Britain got its fourth three-star Michelin restaurant on Friday as French chef Alain Ducasse’s restaurant at The Dorchester Hotel earned the rare top ranking.

Ducasse joins Heston Blumenthal, Gordon Ramsay and Alain Roux in the three-star elite club in the 2010 Michelin Guide Great Britain and Ireland.

“To receive such prestigious recognition from Michelin is a great honour,” said Ducasse.

“The team here has worked very hard to maintain the level of service and cuisine, and I am very proud of our achievements.”

The Dorchester’s general manager Roland Fasel said the restaurant presents “outstanding cuisine in elegant surroundings with an unmatched level of service; features that mark our success and ones which Michelin recognise as symbols of excellence.”

Guide editor Derek Bulmer said: “Last year was clearly a difficult year for hotels and restaurants but those establishments who reacted by being more flexible and creative appear to be riding the storm.

“Chefs have had to be more resourceful and restaurants have had to adapt to changing eating habits. Some have even introduced ‘credit crunch’ menus to help fight the recession.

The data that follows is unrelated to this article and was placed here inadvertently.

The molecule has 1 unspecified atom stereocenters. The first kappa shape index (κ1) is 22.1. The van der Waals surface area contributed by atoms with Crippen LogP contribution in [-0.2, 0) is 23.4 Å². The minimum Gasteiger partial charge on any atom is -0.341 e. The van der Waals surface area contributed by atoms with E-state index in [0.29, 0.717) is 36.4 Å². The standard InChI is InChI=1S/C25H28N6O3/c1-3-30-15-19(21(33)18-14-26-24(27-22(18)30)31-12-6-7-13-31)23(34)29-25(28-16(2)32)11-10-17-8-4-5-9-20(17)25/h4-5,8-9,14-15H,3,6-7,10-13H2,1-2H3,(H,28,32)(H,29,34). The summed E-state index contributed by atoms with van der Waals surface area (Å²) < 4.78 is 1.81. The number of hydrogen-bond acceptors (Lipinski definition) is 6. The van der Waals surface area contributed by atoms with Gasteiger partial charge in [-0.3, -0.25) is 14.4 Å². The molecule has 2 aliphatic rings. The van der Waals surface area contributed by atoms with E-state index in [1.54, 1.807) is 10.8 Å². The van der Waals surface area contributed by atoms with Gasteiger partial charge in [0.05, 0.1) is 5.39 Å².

“Long-established restaurants have proved to be resilient but we have also seen plenty of new openings.

“As we head into this new decade, the hotel and restaurant industry appears to be leaner and fitter.

“Greater emphasis is being placed on satisfying customers’ needs; diversity continues to be one of the UK’s greater strengths and the public’s interest in chefs, food and cooking shows no sign of abating.”

The 2010 Michelin Guide, which comes out on Wednesday, recommended more than 1,900 hotels and guesthouses, and around 1,900 restaurants and pubs.

The Michelin has been the top food guide for more than a century.

The Michelin “Red Guide” began in 1900 as a way of promoting tyres and guiding owners of the first motor cars to France’s best restaurants.

The firm’s feared inspectors are still regarded as the most serious in the business, and winning and losing Michelin stars can make or break a restaurant or the reputation of a chef.

Britain’s Michelin three-starred restaurants

Gordon Ramsay, Chelsea, London

Alain Ducasse at The Dorchester, Mayfair, London

The Fat Duck (Heston Blumenthal), Bray-on-Thames, Berkshire

The Waterside Inn (Alain Roux), Bray-on-Thames, Berkshire

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